News / Planning

Plenty of ideas for a better Breese Block

Area predicted to become second most densely populated in the state within years

A pop up pedestrian crossing was trialled in Breese Street earlier this year. It is now set to become permanent. Photo: Jackson Wood

Mark Phillips


A YEAR since a small group of residents in the Breese Street area of Brunswick first came together informally to discuss how to make their neighbourhood more liveable, concrete plans are starting to take shape. 

About 60 people took part in a brainstorming session at Breese Street venue Tempo Rubato  last Saturday where they heard from urban planning experts and brainstormed ideas ranging from the modest (more trees and pedestrian crossings) to the aspirational (one way streets and even a rooftop cinema). 

Most people attending the session have moved into new apartments in the area in the past few years, and while the residential population is booming, public amenity has failed to keep pace. 

‘Breese Block’ is an area of about 8 hectares bordered by Albion and Hope streets to the north and south, Sydney Road to the east and the Upfield line to the west. Breese Street runs from north to south through the middle of it. 

Until recently, it was a light industrial zone full of low rise factories and warehouses, but it is undergoing a rapid transformation into one of the most densely populated residential neighbourhoods in metropolitan Melbourne. 

“In the six minutes it takes to walk the length of Breese Street, from Albion Street down past Hope [Street] into Ovens [street], you will pass 1226 dwellings and the approximately 2000 people who live in them, and this will double in the next few years,” said Sally Gray, one of the founders of the Better Breese Block initiative. 

“Our dense residential neighborhood being a former light industrial zone has had little public realm consideration to a residential setting.” 


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Gray, who is a writer, curator and cultural historian, grappled to understand why there was so little public infrastructure when she moved to the area from Sydney in 2020. 

She said that in Sydney property developers were required to contribute to public infrastructure  at the same time as new housing, but this is not the case in Melbourne. 

The result is that as hundreds of residents have moved into the Breese Block, the area suffers from the legacy of its recent industrial past. Apart from Bulleke-bek Park, which opened in 2021, there is no public open space and narrow footpaths, lack of trees and poor road surfaces make the area difficult to move around in.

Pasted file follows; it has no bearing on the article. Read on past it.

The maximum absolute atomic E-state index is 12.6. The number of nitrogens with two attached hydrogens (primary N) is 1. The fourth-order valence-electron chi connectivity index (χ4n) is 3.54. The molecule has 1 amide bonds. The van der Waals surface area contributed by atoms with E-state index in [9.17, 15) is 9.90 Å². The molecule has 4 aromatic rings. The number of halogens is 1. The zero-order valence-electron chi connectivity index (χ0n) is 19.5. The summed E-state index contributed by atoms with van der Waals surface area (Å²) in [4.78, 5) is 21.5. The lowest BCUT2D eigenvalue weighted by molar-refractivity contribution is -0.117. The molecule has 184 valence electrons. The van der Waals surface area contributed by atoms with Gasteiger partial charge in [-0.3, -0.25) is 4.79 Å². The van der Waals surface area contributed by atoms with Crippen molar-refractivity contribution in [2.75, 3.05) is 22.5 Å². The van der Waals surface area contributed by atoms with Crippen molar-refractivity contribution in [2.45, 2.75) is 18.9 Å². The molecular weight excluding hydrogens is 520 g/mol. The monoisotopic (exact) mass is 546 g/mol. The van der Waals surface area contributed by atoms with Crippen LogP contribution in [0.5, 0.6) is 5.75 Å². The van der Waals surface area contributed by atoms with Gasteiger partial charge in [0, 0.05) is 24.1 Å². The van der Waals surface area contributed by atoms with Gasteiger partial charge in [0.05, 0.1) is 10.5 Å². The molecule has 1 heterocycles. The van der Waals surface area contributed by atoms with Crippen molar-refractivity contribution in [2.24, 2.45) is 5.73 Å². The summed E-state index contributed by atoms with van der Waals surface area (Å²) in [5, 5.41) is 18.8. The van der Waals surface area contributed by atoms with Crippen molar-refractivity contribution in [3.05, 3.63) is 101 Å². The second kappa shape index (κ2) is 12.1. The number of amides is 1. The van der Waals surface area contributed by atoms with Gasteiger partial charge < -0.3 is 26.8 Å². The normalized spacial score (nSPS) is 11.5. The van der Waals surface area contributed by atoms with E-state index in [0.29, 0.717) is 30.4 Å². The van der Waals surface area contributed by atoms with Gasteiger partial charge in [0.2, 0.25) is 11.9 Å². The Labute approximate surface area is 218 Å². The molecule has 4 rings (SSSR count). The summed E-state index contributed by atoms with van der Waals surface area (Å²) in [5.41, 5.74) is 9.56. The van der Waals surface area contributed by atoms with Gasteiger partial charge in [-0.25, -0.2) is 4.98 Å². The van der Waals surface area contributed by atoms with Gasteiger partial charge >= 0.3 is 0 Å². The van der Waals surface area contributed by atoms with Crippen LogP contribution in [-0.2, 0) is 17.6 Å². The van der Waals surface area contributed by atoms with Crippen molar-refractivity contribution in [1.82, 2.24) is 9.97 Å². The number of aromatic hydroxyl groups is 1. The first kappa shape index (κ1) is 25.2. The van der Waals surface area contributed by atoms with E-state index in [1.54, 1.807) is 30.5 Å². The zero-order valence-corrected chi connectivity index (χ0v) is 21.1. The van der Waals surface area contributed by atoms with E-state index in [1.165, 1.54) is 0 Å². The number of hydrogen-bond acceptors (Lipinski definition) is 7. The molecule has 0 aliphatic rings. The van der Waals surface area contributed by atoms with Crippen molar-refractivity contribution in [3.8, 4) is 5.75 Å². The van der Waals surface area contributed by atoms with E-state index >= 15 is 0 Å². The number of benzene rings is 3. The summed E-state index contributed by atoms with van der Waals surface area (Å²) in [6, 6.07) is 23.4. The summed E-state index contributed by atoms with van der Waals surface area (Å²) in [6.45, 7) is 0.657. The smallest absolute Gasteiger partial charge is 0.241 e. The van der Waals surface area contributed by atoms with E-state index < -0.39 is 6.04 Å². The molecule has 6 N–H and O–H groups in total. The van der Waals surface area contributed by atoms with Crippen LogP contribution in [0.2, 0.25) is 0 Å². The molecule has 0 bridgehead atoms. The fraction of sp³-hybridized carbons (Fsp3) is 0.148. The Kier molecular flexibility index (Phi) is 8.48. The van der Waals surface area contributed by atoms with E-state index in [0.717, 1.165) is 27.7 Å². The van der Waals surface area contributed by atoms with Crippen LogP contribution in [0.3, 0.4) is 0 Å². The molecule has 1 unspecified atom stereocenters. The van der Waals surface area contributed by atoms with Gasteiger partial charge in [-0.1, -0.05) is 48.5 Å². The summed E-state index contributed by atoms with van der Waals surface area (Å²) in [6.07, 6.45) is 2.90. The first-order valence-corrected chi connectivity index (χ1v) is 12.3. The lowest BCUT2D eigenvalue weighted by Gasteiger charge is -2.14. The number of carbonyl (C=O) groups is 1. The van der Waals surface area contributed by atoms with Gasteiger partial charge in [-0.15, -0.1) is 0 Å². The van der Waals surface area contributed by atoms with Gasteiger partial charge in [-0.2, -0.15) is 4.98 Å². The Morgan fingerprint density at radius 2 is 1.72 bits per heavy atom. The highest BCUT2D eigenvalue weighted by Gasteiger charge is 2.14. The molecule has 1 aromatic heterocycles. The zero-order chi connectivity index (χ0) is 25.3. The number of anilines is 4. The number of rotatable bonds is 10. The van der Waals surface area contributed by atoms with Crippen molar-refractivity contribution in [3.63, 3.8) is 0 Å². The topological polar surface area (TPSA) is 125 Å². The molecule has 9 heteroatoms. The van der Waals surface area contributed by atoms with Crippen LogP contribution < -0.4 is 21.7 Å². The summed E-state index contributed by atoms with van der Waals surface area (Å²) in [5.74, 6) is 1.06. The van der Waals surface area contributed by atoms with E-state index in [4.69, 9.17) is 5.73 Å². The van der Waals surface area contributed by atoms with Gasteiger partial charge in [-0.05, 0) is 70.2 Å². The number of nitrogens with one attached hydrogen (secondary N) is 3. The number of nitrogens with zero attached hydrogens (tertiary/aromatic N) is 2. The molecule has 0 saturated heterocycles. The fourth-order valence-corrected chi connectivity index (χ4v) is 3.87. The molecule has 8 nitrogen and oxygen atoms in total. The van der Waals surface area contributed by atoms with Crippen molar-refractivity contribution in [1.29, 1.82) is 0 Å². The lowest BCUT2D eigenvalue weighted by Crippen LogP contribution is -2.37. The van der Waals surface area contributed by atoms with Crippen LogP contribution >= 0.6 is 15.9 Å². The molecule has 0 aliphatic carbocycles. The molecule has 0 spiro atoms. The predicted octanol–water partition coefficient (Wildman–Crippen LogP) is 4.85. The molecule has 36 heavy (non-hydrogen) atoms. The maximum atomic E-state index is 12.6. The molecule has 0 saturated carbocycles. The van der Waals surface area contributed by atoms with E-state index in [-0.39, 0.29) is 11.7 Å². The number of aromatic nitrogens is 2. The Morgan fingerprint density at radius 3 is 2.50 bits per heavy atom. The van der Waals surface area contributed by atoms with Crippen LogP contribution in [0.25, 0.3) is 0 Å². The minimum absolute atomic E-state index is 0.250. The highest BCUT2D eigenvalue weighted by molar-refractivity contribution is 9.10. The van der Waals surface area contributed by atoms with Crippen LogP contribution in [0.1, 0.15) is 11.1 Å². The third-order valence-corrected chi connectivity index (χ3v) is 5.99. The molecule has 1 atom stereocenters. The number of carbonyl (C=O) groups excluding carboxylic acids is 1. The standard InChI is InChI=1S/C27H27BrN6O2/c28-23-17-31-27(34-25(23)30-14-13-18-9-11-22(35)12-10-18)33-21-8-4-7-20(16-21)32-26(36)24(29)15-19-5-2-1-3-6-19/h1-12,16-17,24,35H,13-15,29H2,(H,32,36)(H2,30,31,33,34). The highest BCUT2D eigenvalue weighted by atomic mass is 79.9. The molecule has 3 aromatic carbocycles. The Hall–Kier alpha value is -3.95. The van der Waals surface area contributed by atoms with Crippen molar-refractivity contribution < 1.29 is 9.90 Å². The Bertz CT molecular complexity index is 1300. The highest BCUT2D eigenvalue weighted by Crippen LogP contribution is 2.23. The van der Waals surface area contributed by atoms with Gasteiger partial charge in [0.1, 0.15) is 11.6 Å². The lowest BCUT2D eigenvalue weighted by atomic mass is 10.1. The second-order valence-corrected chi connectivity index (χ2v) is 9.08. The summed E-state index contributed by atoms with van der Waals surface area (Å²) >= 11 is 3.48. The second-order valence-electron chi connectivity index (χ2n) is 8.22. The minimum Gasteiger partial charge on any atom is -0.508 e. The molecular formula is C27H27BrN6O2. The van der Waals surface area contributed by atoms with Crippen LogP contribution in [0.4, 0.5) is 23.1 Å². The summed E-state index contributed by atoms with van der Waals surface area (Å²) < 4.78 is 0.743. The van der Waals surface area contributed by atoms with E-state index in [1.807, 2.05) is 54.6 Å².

Better Breese Block co-founder Sally Gray leading a discussion on Saturday.

The Better Breese Block initiative was established by Gray and six other residents in October last year, all sharing a common goal of creating a healthy, safe, vibrant and sustainable neighbourhood. 

“I could see how badly we needed to find a way to work together to help improve the neighborhood,” Gray said. 

The group has coalesced around four “pillars”  for the neighbourhood. They want it to be nature-rich and resilient, with more trees and vegetation to combat the urban heat island effect and support biodiversity. Equally important is to have safe streets for people to get around, particularly children.  

Apart from these physical improvements, the other aspirations are for the area to be welcoming, social and inclusive; and for it to have a local character and to be full of life and ever-evolving. 

Since it was formed, Better Breese Block has won support and funding from Merri-bek Council for a pedestrian crossing to connect Bulleke-bek Park with Anstey Square apartments and Sydney Road. Council engineers are currently finalising the designs for the crossing. 

In another development, residents of Nightingale Village recently held a working bee to beautify Duckett Street.

Another of the workshops that brainstormed ideas for the area.

The purpose of Saturday’s gathering was to re-imagine the entire Breese Block neighbourhood for the future by drawing on the experiences and expertise of the people who live there now. 

The meeting heard short presentations from RMIT University research fellow Thami Croeser on urban greening and Movement & Place Consulting principal Knowles Tivendale on better planning and transport solutions before breaking up into four groups to develop ideas around the initiative’s themes. 

Some of the suggestions that emerged from the workshops included closing the street several times a year for a local market, community spaces for older people, reducing the area’s speed limit to 20kmh, widening footpaths, and turning Breese Street into a one-way street. 

More ambitous ideas included a community garden and the council purchasing the Brunswick Market site to protect it as a market and use its rooftop for an open air cinema in summer. 

Gray said the proposals  were a starting point for further conversations. 

“We will use the ideas generated today to apply for grants to continue to build political support and momentum,” Gray said. 

Merri-bek councillor Mark Riley, whose ward includes the Breese Block, said he was impressed by the enthusiasm of residents to improve their neighbourhood and indicated he would back their ideas. 

“It takes a whole community to make all this work, it’s not easy, but with this kind of event, it’s inspiring for a councillor to see,” he said. 

Brunswick MP Tim Read has also offered his support.  

He said he was working in Parliament for reforms to planning laws to give local councils more freedom and power to make changes to public amenity like those sought for the Breese Block, including lower speed limits, without the involvement of state government agencies. 


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